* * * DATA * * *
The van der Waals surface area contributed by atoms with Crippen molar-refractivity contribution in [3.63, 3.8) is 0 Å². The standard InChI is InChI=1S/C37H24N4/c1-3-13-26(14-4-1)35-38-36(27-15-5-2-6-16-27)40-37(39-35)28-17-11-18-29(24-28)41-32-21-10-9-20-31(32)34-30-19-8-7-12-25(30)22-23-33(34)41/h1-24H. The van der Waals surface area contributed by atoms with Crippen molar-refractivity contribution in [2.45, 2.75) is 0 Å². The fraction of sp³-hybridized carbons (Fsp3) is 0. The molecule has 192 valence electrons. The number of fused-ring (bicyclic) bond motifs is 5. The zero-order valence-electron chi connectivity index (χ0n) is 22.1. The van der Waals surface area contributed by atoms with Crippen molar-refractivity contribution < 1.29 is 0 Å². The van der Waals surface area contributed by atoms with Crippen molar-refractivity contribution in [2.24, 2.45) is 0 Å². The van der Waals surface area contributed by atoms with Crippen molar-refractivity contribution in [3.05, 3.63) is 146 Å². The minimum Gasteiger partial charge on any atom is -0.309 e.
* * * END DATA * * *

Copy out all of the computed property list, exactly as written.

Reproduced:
The van der Waals surface area contributed by atoms with Crippen molar-refractivity contribution in [3.63, 3.8) is 0 Å². The standard InChI is InChI=1S/C37H24N4/c1-3-13-26(14-4-1)35-38-36(27-15-5-2-6-16-27)40-37(39-35)28-17-11-18-29(24-28)41-32-21-10-9-20-31(32)34-30-19-8-7-12-25(30)22-23-33(34)41/h1-24H. The van der Waals surface area contributed by atoms with Crippen molar-refractivity contribution in [2.45, 2.75) is 0 Å². The fraction of sp³-hybridized carbons (Fsp3) is 0. The molecule has 192 valence electrons. The number of fused-ring (bicyclic) bond motifs is 5. The zero-order valence-electron chi connectivity index (χ0n) is 22.1. The van der Waals surface area contributed by atoms with Crippen molar-refractivity contribution < 1.29 is 0 Å². The van der Waals surface area contributed by atoms with Crippen molar-refractivity contribution in [2.24, 2.45) is 0 Å². The van der Waals surface area contributed by atoms with Crippen molar-refractivity contribution in [3.05, 3.63) is 146 Å². The minimum Gasteiger partial charge on any atom is -0.309 e.